Jean Paré,
Chemco inc.

Common Mistakes to Avoid when Treating Soil and Groundwater In-Situ

Jean Paré

Jean Pare, P.Eng., has a degree in Chemical Engineering from Laval University. He has been involved for the last 22 years in the evaluation, development, design, and promotion of both conventional and innovative environmental technologies. As Vice President with Chemco Inc., his responsibilities include the remediation design, technico-economical analysis and technology supply for chemical oxidation and reduction, soil washing, and enhanced bio-remediation. Last year, he worked with over 400 sites applying his expertise to various types of organic and inorganic contaminants in soil and groundwater. He is also involved with many environmental organizations such as CLRA, CBN, ESAA, BCEIA and Reseau-Environnement where he is an active technical committee member and regular technical speaker.

Common Mistakes to Avoid when Treating Soil and Groundwater In-Situ

When properly designed and implemented, on-site treatment of soil and groundwater can save landowners significant costs while avoiding a disruptive dig and haul option. In Situ treatments are also powerful tools when coupled with Site Specific Risk Assessments (SSRA). Focused on-site treatments can readily reduce contaminants to levels which satisfy the requirements stipulated by a SSRA. Over the last two decades the field of In Situ Chemical and Biological remediation has evolved, significantly banking on vast efforts in research and development, laboratory testing, innovative delivery and monitoring techniques, sound pilot scale design and implementation, and experience in implementing full scale remediation projects. As a result, there is now a large array of technologies at the disposal of today’s Environmental Consultants and Contractors. These technologies enable practitioners to reach remediation objectives when used as stand-alone technologies or coupled with others. However, the technologies must be used properly to be effective. If their limitations are not fully understood, they are likely to be misused, resulting in disappointing results. This talk outlines some of the most common pitfalls encountered by practitioners of the art and science of In Situ Chemical and Biological treatment technologies. This review is intended to identify some of the major considerations in screening, selecting, designing, implementing, and monitoring a full scale treatment project.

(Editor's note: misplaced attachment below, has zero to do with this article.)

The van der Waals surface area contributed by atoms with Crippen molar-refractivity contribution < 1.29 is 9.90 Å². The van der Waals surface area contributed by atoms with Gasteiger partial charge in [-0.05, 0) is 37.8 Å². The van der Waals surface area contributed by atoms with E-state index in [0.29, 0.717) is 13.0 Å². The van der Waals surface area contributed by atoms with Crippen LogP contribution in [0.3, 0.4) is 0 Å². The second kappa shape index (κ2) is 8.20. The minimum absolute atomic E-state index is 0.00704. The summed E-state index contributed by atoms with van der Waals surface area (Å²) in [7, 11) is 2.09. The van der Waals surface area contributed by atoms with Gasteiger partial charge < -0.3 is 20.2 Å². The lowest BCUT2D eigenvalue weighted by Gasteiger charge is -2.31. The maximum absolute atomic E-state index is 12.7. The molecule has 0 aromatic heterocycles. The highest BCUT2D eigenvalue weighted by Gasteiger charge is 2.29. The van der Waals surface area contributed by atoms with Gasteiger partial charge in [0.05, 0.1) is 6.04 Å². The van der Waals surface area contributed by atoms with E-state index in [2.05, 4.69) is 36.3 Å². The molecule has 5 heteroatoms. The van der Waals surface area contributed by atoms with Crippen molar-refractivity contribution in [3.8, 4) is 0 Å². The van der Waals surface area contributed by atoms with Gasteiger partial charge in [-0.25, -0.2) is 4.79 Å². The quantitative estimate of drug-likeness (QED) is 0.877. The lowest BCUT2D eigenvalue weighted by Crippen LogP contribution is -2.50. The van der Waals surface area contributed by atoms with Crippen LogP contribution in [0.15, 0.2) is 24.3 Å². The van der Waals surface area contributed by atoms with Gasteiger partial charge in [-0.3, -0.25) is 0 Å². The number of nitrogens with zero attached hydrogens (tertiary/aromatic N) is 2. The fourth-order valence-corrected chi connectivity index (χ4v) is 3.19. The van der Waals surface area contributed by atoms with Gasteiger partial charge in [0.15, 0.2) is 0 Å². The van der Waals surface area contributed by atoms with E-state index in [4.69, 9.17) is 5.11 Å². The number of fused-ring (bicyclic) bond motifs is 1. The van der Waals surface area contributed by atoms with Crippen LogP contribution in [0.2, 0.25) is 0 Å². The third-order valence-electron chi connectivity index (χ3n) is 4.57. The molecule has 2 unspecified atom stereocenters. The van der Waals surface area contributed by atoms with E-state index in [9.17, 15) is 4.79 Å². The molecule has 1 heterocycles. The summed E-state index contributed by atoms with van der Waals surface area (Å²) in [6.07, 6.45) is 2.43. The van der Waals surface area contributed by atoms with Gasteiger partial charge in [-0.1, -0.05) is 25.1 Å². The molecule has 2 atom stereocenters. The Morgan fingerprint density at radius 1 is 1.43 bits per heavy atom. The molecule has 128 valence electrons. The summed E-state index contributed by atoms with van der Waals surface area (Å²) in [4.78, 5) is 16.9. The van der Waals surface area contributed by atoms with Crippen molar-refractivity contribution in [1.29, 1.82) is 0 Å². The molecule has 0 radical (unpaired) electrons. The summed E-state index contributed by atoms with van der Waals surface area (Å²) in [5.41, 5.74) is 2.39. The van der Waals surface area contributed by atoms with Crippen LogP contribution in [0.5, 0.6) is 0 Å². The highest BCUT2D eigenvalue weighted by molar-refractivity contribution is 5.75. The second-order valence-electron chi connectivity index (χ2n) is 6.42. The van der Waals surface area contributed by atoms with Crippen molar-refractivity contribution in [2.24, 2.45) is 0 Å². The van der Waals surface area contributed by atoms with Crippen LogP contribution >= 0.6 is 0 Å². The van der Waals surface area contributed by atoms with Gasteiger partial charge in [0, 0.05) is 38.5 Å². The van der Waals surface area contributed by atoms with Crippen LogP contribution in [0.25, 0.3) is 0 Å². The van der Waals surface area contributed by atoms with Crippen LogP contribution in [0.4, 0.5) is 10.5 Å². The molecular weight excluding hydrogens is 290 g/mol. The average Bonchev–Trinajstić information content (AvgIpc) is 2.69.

Phil Dennis,

Optimizing In-Situ Bioremediation of Chlorinated Ethenes in Ontario’s Groundwater

Phil Dennis

Phil Dennis has over 25 years of experience working in the fields of molecular biology, microbiology and environmental remediation with a focus on microorganisms that help to clean up our groundwater. Phil holds a Masters of Applied Science in Civil Engineering from the University of Toronto and an Honors B.Sc. in Molecular Biology and Genetics from the University of Guelph. Phil is a founding member of SiREM, an industry leader in bioaugmentation and remediation testing, where as a Senior Manager he focuses on research and development, and management of molecular genetic testing services.

Optimizing In-Situ Bioremediation of Chlorinated Ethenes in Ontario’s Groundwater

Cleanup of perchloroethene (PCE) and trichloroethene (TCE) in groundwater through enhanced in situ bioremediation (EISB) includes the addition of electron donors (biostimulation) and the addition of beneficial dechlorinating microorganisms (bioaugmentation). EISB is a proven and cost effective remedial approach which is now being widely implemented at Canadian chlorinated solvent sites due to: The availability of bioaugmentation cultures and related testing; Federal and provincial regulatory approvals for bioaugmentation culture; Demonstrated success of bioremediation at Canadian sites; and Novel approaches for amendment distribution in low permeability matrices. A Canadian bioaugmentation culture (KB-1®) containing Dehalococcoides (Dhc) can be used to enhance bioremediation at sites where these dechlorinating microorganisms are absent or poorly distributed. In addition, locally available remediation treatability studies and groundwater testing for Dhc, allows better selection of remediation amendments and strategies to confirm success after implementation. The KB-1® culture has been available for use in Canada since 2008 upon receiving regulatory approvals obtained through Environment Canada’s New Substances Notification program. 
The Ontario Ministry of the Environment (MOE) also granted approval for KB-1® through a Mobile Certificate of Approval, which is applicable to most sites in Ontario. As a result, KB-1® is being applied at a growing number of locations in Ontario, including sites in the Greater Toronto Area and Ottawa regions. A case study highlighting an Ontario site will be presented to illustrate how successful enhanced bioremediation was implemented. Geologies where EISB is being implemented include fractured rock as well as low permeability clay and glacial till. Low permeability strata are common in some of the most highly industrialized areas in Canada, notably in Southern Ontario and Quebec. Originally conceived as an oil and gas extraction technology, hydraulic fracturing can be used to improve distribution of bioremediation amendments, thereby improving bioremediation outcomes. Electrokinetic (EK) bioremediation is a novel approach that uses an electrical current to move amendments in the subsurface. Examples of successful implementation of hydraulic fracturing and EK- enhanced bioremediation to improve amendment distribution in clay strata will be discussed.